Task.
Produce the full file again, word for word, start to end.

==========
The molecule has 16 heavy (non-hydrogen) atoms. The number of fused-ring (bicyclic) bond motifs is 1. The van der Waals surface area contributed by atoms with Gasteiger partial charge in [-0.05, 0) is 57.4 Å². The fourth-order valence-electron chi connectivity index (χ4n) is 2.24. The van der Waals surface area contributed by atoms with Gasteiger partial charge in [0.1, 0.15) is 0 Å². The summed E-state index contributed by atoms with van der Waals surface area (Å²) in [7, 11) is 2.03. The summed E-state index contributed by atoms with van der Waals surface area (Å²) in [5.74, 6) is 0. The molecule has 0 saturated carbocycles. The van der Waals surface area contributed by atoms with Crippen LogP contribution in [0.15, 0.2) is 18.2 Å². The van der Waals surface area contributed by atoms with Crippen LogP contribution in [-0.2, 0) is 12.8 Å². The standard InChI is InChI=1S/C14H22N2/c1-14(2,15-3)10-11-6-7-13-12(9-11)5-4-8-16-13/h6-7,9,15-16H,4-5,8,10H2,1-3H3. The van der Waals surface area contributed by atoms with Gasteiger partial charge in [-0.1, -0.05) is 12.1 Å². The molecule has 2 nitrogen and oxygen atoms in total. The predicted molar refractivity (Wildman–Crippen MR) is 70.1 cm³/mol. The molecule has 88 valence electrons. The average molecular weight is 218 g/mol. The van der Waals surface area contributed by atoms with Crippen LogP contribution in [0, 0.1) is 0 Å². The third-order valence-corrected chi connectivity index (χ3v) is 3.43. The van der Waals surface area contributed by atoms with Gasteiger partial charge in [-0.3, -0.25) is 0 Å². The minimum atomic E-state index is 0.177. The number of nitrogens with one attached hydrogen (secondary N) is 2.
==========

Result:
The molecule has 16 heavy (non-hydrogen) atoms. The number of fused-ring (bicyclic) bond motifs is 1. The van der Waals surface area contributed by atoms with Gasteiger partial charge in [-0.05, 0) is 57.4 Å². The fourth-order valence-electron chi connectivity index (χ4n) is 2.24. The van der Waals surface area contributed by atoms with Gasteiger partial charge in [0.1, 0.15) is 0 Å². The summed E-state index contributed by atoms with van der Waals surface area (Å²) in [7, 11) is 2.03. The summed E-state index contributed by atoms with van der Waals surface area (Å²) in [5.74, 6) is 0. The molecule has 0 saturated carbocycles. The van der Waals surface area contributed by atoms with Crippen LogP contribution in [0.15, 0.2) is 18.2 Å². The van der Waals surface area contributed by atoms with Crippen LogP contribution in [-0.2, 0) is 12.8 Å². The standard InChI is InChI=1S/C14H22N2/c1-14(2,15-3)10-11-6-7-13-12(9-11)5-4-8-16-13/h6-7,9,15-16H,4-5,8,10H2,1-3H3. The van der Waals surface area contributed by atoms with Gasteiger partial charge in [-0.1, -0.05) is 12.1 Å². The molecule has 2 nitrogen and oxygen atoms in total. The predicted molar refractivity (Wildman–Crippen MR) is 70.1 cm³/mol. The molecule has 88 valence electrons. The average molecular weight is 218 g/mol. The van der Waals surface area contributed by atoms with Crippen LogP contribution in [0, 0.1) is 0 Å². The third-order valence-corrected chi connectivity index (χ3v) is 3.43. The van der Waals surface area contributed by atoms with Gasteiger partial charge in [-0.3, -0.25) is 0 Å². The minimum atomic E-state index is 0.177. The number of nitrogens with one attached hydrogen (secondary N) is 2.